5 essential steps to make your website more effective in gaining international sales and enquiries.
- Although English is the most popular language online, it’s not the only one. In fact, 70% of all searches online are NOT in English.
- Asia has more Internet users than Europe and America combined!
- Up to 85% of consumers are prepared to buy cross-border, but on average only 18% do so.
- 85% of new business procurement is initiated online.
5 essential steps to improve your website:
1. Web design
Make your website as visual as possible.
An image speaks a thousand words, in any language!
A visually appealing, impactful design will translate across borders.
Try to avoid using localised imagery. Use images, video, and animated diagrams to convey your products or services, as opposed to long pages of text.
2. Domain strategy
Opt for either an all-encompassing website on a single ‘.com’ domain name or for a suite of foreign websites on local country-specific URLs. If you go for the latter, make sure domains are available in each key market and check whether you need to have a registered address in the country in question in order to own and operate a local domain.
3. International SEO
Don’t assume people in other countries will use the same keywords as in the UK. It’s often not the case that you can simply translate your English list of keywords. Someone searching in Germany or China will use very different language and search behaviour compared to someone in the US, for example. International SEO is a very challenging task so don't try and do it all yourself. You need to work with both an SEO specialist and a translation company.
4. Language barriers
This is the biggest barrier to achieving international success. Decide on your key markets and get your website translated professionally into their respective local languages. Try to avoid automated translation tools as they’re often inaccurate. After all, how does it make you feel if grammar is poor on a website you’re looking at?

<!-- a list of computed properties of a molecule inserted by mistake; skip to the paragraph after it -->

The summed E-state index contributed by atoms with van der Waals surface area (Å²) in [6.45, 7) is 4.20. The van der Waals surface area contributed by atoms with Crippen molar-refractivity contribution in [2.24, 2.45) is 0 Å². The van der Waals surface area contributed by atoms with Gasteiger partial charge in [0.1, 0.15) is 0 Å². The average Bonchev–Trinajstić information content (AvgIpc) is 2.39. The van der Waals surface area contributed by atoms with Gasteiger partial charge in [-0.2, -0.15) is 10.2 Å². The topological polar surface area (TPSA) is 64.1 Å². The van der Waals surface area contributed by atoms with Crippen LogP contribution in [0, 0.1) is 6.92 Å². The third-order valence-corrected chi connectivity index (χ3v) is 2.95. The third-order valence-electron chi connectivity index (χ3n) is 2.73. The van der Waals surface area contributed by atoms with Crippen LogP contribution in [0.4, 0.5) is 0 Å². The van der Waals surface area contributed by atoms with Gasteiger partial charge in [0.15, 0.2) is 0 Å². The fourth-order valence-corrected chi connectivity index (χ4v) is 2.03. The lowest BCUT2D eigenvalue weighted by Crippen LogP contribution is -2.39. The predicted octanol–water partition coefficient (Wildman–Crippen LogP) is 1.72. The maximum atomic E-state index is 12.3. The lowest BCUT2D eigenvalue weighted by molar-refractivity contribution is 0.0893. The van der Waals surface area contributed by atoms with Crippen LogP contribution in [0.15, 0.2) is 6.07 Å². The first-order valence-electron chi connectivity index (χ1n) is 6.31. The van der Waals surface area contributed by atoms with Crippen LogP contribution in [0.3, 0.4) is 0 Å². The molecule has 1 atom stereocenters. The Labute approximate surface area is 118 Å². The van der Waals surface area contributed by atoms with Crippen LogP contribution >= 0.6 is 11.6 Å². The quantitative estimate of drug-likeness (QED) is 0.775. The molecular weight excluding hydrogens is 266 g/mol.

If you can’t afford to translate your site, keep the volume of its copy to a minimum and use simple, plain English. At the very least, localise for American audiences. There are subtle – but key – differences between US English and UK or ‘proper’ English (i.e. the English that is spoken in territories such as the UK, Ireland, Canada, Australia and New Zealand, as well as a host of Commonwealth nations), but these are pretty straightforward to implement using automated tools.
5. Mobile and tablets
Internet browsing on a mobile device is increasing rapidly in all countries, but especially in places like Africa and Asia. The golden rule here is: MAKE SURE YOUR WEBSITE WORKS ON A MOBILE DEVICE.
I cannot underline enough the importance of a ‘responsive’ website that will automatically adjust itself to fit a mobile or tablet screen – conversion rates are much higher on mobile responsive websites.